|The ramps are the green things.|
Back then I didn't have a food blog. Back then I rotated the same four or five recipes every week or two. Back then, my idea of cooking was sprinkling chicken with lemon pepper and throwing it into the broiler. We did not eat an exciting menu, but it was fine. And you know what? Sometimes fine is fine enough.
Now that I'm a self appointed food professional (meaning I have a blog and I can follow a recipe), I'm all about the ingredients. I'm always on the search for something new and my bedtime reading is often a cookbook. You have to understand. The blog is like a three eyed monster. I have to keep feeding it or, in the case of the blog, it will wither away and lose loyal readers. In the case of the monster, well, he wouldn't wither away but things could certainly be unpleasant.
But back to the ramps. Just today, I was chatting it up with Deborah and I mentioned ramps. "What," she asked "are ramps?" Now I could have gotten all hoity toity on her, and behaved as though everyone (except her) knew what a ramp was. But she knows me really well and she would have known that I was full of shit. (Can you believe that I just used the word shit on a food blog?)
So, for those of you who don't know what a ramp is, here goes:
The ramp, sometimes called wild leek, is a wild onion native to North America. Though the bulb resembles that of a scallion, the beautiful flat, broad leaves set it apart. (Courtesy of About.com)
And these are ramps:
So now that we've had our little science lesson for the day, I though you might want to jump out to the grocery store and pick up some ramps for dinner tonight. They're only available for a short time so buy a bunch. The keep well in the frig and are delicious in eggs if you have any left over.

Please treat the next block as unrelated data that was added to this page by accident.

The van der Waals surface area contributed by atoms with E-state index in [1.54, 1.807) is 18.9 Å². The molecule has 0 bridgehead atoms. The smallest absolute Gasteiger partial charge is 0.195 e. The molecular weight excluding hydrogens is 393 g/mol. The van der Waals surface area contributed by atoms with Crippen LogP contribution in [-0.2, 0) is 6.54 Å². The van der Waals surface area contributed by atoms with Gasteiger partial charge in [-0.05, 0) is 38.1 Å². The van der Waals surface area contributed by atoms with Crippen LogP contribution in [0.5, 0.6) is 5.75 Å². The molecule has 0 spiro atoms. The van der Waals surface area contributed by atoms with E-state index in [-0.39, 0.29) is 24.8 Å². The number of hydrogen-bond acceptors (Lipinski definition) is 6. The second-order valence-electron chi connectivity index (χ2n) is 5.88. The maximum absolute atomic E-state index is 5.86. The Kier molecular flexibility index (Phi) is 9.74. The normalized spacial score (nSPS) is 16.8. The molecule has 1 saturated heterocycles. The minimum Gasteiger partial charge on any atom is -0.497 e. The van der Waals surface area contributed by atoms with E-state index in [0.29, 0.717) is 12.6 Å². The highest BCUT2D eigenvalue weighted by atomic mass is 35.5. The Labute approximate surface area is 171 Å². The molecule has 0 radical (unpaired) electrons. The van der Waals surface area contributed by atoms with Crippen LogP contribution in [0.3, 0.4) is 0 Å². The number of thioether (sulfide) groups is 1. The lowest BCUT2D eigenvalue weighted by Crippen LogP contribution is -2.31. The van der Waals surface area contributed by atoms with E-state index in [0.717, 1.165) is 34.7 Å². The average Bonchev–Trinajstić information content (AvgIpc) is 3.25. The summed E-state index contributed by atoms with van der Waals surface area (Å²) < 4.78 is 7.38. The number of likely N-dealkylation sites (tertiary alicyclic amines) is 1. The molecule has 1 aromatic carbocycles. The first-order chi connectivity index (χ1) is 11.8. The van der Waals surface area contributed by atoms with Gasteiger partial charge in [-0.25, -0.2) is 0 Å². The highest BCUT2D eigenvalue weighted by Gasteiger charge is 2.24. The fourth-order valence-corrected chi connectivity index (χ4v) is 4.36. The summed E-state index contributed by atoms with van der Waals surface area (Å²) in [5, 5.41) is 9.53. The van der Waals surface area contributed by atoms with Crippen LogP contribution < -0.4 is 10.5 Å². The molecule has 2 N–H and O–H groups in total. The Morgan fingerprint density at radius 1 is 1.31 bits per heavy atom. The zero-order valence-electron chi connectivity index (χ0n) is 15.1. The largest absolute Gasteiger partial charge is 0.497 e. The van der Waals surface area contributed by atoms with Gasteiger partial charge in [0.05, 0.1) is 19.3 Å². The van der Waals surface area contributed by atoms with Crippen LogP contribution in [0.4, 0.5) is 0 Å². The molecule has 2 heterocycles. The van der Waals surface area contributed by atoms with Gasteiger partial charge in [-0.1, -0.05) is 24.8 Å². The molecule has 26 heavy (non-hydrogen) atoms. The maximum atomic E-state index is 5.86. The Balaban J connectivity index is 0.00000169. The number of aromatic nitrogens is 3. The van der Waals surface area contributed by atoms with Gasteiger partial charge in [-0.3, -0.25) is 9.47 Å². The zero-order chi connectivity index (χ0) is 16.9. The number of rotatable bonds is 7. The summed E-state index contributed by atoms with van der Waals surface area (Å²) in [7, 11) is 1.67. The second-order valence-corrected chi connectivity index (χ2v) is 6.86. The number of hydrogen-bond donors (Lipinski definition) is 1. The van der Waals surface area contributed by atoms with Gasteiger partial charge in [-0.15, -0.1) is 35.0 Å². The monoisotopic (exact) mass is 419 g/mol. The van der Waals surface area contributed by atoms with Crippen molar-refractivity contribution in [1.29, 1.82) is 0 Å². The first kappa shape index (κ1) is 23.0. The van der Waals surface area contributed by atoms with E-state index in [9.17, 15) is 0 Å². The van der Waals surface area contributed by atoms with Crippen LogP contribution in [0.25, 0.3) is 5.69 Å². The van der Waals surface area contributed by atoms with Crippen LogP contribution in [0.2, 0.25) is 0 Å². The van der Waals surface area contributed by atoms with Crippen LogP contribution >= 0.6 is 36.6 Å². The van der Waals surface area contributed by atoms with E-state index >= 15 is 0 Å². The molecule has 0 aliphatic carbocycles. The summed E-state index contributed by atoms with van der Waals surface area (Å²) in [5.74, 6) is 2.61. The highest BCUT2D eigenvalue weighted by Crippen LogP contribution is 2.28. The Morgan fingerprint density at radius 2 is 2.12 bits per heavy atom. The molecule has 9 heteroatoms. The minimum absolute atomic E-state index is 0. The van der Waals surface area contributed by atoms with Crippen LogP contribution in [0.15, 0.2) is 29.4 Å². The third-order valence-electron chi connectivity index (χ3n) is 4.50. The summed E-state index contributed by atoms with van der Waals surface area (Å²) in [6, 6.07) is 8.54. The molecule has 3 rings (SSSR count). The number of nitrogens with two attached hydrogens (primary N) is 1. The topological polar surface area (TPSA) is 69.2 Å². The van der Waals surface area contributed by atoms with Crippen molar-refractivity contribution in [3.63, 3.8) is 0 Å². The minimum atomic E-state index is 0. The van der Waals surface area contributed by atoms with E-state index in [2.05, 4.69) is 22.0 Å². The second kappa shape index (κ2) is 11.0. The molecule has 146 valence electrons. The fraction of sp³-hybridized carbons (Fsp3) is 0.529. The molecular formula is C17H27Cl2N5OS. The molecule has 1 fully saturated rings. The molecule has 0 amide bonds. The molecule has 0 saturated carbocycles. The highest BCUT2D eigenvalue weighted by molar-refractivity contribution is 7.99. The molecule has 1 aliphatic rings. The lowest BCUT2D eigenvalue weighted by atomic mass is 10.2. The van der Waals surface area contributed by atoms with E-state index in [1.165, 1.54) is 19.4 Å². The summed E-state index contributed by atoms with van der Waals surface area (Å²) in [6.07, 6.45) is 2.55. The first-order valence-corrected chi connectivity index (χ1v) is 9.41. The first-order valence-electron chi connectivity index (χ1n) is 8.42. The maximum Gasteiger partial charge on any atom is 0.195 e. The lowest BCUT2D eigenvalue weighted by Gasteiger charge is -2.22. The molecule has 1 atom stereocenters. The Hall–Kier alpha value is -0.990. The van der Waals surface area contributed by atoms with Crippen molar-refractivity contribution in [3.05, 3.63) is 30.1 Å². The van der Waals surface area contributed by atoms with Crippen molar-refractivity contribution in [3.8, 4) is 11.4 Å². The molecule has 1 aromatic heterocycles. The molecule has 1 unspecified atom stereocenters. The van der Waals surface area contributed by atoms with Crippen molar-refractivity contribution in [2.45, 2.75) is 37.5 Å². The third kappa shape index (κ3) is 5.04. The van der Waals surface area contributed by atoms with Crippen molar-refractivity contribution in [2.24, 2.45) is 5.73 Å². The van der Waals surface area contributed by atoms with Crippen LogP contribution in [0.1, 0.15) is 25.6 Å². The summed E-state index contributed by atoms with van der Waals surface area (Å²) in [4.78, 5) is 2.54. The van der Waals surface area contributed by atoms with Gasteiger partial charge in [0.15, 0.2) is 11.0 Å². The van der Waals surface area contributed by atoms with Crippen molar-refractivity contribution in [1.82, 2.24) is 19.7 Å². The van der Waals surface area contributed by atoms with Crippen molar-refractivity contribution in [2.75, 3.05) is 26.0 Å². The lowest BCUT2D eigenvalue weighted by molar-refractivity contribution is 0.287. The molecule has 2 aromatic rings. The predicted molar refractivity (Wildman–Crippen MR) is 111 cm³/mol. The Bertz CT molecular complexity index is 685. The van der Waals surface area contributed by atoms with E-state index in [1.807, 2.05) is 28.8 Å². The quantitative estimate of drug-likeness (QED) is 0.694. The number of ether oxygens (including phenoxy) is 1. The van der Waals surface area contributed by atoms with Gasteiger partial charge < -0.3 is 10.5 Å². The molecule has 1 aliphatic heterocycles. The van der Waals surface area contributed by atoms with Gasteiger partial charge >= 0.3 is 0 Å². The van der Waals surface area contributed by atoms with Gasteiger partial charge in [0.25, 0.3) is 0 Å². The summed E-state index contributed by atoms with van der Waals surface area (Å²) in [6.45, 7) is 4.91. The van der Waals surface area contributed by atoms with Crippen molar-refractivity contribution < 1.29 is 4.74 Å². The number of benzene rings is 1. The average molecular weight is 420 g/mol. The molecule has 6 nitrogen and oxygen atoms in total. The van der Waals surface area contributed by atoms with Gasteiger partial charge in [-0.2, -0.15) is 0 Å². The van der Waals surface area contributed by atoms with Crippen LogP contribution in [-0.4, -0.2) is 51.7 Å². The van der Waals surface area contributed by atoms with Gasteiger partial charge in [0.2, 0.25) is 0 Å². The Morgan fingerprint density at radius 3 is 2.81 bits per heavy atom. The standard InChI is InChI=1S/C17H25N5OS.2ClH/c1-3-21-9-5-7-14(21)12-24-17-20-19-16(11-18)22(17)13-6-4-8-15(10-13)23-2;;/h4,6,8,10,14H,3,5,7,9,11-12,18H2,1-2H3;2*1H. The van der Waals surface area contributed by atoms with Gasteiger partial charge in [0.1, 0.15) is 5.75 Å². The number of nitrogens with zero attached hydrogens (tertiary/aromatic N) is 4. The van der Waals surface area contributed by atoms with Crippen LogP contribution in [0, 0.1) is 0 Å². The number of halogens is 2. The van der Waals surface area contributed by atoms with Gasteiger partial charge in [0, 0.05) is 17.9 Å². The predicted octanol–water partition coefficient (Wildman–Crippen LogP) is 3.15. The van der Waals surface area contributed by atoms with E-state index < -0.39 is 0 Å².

See, you learn something new every day.
Recipe: Roasted Chicken, Ramps, and Potatoes(Gourmet, April 2000)
3/4 pound ramps
1 (3- to 3‚-pound) chicken, cut into 8 pieces
1 pound small red potatoes, halved
2 1/2 tablespoons olive oil
1/2 cup dry white wine
1 cup chicken broth
Preheat oven to 500°F.
Trim roots from ramps and slip off outer skin on bulbs if loose. Cut off and reserve leaves, leaving white bulbs attached to slender pink stems.
Put leaves and bulbs in separate bowls.
Pat chicken dry. Put in a flameproof large shallow roasting pan, without crowding, and surround with potatoes. Drizzle with 2 tablespoons oil and rub all over to coat evenly. Arrange chicken skin sides up and season with salt and pepper. Roast in upper third of oven 20 minutes.
Toss bulbs with remaining 1/2 tablespoon oil and season with salt. Scatter bulbs around chicken and roast mixture until breast pieces are just cooked through, 10 to 15 minutes. Transfer breast pieces to a platter and keep warm. Roast remaining chicken and vegetables 5 minutes more, or until cooked through. Transfer to platter and keep warm, loosely covered with foil. (If crisper skin is desired, broil chicken only, skin sides up, about 2 minutes.)
Pour off fat from roasting pan and straddle pan across 2 burners. Add wine and deglaze pan by cooking over high heat, scraping up brown bits.
Boil wine until reduced to about 1/4 cup and add broth. When broth boils, add ramp leaves and stir until wilted and tender, 1 to 2 minutes. Remove with tongs and add to chicken. Boil pan juices until reduced to about 1/2 cup and pour around chicken.